Capitol Week in Review brings you news of bills we are tracking around our priorities of advancing educational equity and racial justice in Colorado and making our schools and communities safer and more supportive.
HB23-1001, Expanding Assistance For Educator Programs, which supports student teachers toward the goal of diversifying the teacher workforce, is scheduled to be heard in the Senate Education Committee on March 6.
HB23-1024, Relative And Kin Placement Of A Child, which establishes measures to support reunification of a child or youth with their family when the child or youth has been temporarily placed with a relative or kin outside of the family home, passed unanimously in the House Public & Behavioral Health & Human Services Committee and was referred to the Committee on Appropriations.
HB23-1064, Interstate Teacher Mobility Compact, which makes it easier for active-duty military spouses to transfer their teaching licenses without further testing, thereby allowing them to teach in Colorado classrooms faster, passed out of the Senate.
HB23-1089, Special Education Services For Students In Foster Care, which designates students in out-of-home placements as residents of the school district of their school of origin to increase stability and learning success, is scheduled to be heard in the House Education Committee on March 9.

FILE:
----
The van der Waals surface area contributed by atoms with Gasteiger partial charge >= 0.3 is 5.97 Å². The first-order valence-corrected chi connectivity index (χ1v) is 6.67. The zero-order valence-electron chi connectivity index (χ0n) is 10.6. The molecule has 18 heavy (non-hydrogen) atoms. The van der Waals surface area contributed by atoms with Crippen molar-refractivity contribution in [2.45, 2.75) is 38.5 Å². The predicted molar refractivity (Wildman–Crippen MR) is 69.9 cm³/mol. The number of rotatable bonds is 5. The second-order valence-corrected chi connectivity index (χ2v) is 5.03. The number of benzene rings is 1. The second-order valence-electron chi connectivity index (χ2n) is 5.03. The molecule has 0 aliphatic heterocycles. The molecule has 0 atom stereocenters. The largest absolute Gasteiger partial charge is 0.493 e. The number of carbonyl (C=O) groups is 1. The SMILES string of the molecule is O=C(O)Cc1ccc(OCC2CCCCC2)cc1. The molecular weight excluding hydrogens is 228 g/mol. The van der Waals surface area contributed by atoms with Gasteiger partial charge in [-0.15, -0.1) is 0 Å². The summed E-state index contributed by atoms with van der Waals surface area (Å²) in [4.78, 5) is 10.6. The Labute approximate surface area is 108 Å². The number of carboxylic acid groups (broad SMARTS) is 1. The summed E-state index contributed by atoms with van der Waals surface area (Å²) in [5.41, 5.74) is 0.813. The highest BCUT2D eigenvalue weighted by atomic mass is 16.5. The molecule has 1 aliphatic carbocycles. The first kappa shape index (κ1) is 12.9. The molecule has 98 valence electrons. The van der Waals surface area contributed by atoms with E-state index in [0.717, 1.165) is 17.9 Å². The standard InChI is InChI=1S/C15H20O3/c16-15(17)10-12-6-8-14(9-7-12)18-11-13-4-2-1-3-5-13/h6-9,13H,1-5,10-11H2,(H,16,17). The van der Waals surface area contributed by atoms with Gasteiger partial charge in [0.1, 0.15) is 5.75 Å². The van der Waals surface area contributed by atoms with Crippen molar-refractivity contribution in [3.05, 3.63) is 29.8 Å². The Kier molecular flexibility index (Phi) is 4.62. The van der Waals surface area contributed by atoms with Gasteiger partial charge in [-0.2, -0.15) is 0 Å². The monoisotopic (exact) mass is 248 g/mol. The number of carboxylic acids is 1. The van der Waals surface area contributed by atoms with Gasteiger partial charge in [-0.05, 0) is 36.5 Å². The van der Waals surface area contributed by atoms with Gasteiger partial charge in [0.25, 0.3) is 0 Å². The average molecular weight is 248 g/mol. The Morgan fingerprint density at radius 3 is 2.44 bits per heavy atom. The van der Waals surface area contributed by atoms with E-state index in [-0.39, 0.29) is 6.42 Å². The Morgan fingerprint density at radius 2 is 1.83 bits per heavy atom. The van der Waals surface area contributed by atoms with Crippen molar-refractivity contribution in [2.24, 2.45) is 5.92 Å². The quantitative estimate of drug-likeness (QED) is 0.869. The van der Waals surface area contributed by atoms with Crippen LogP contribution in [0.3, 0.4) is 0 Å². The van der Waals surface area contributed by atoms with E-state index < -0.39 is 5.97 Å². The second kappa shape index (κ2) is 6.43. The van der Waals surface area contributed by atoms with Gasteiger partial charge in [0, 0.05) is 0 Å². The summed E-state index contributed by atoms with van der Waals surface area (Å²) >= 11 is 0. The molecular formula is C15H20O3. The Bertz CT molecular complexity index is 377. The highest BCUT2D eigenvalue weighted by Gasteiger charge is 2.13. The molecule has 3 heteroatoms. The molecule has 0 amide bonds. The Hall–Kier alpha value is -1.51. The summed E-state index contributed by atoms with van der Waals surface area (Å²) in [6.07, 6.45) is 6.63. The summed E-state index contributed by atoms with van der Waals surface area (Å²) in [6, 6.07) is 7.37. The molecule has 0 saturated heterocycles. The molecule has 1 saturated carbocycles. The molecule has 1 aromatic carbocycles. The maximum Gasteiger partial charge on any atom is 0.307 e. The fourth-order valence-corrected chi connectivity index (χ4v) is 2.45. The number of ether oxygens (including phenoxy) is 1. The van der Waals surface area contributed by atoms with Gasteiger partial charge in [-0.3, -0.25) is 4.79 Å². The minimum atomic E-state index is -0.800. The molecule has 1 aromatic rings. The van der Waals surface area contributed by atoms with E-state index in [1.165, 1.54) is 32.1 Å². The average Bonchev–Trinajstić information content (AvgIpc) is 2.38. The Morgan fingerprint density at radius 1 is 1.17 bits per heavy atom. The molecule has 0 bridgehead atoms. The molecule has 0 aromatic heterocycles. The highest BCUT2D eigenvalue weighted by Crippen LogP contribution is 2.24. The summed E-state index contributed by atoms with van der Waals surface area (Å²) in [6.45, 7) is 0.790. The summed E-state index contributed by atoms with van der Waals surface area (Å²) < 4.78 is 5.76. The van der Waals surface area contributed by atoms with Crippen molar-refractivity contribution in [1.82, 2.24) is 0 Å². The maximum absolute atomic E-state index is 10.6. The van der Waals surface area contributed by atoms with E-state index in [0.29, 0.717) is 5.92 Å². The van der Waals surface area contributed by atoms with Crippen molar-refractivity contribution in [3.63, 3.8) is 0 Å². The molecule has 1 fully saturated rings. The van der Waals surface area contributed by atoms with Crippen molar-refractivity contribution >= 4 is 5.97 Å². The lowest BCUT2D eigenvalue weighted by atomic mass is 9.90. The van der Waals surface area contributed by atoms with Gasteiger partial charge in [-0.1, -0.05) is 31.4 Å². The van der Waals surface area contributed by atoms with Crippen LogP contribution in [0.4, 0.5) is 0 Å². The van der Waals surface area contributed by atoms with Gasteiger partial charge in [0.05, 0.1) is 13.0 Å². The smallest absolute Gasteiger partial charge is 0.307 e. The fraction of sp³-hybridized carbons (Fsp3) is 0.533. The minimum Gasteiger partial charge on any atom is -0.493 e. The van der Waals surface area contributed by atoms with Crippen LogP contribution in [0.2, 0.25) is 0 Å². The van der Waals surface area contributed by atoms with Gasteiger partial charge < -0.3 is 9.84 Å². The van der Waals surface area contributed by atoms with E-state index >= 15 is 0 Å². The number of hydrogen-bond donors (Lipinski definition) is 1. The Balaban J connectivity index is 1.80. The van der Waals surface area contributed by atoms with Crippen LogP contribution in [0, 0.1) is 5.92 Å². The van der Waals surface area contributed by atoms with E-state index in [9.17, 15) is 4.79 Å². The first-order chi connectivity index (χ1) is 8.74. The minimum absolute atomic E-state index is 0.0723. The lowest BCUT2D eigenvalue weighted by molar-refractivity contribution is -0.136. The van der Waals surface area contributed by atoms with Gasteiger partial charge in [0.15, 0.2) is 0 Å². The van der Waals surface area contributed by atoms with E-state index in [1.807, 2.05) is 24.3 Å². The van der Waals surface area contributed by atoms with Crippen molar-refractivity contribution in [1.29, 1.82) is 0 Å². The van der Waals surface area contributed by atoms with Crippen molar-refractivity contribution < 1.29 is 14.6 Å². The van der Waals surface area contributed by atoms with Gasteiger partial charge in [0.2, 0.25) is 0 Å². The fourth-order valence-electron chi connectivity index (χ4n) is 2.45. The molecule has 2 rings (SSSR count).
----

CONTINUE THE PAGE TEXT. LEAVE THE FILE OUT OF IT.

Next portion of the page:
HB23-1100, Restrict Government Involvement In Immigration Detention, passed out of the House. For years, Colorado taxpayers have been picking up the bill of the federal government by allowing the state to contract a private company to house or detain individuals for federal civil immigration purposes. This bill would prevent any such further contracts and begins a review process of these contracts over the next two years. It passed out of the House on third readings, 41-22.
HB23-1109, School Policies and Student Conduct, was heard in the House Education Committee and laid over for a vote. This bill aims to strengthen due process rights for students, particularly as pertains to behavior off school grounds and outside of school hours. It also increases the training for expulsion hearing officers, including training around disabilities and trauma-informed care and interventions.
HB23-1145, Hearing Timelines Juveniles in Adult Facilities, which aligns Colorado law’s hearing timelines for juveniles held in an adult facility while awaiting trial with the timelines in the federal “Juvenile Justice and Delinquency Prevention Act”, is scheduled to be heard in the Senate on March 6.
HB23-1172, Child Welfare And Juvenile Court Jurisdiction, a bill brought by Denver Area Human Services that seeks to provide improved care for children in foster care while maintaining parent rights, was introduced in the Senate.
HB23-1187, Alternatives In Criminal Justice System And Pregnant Persons, which requires the court to consider alternatives, such as probation, to pregnant or postpartum defendants if the risk of incarceration outweighs risk to the public, passed out of the House 44 – 19.
HB23-1188, Individualized Learning Schools And Programs, which authorizes a public or charter school to offer an individualized learning program or become an individualized learning school, was rescheduled to be heard in the House Education Committee on March 23.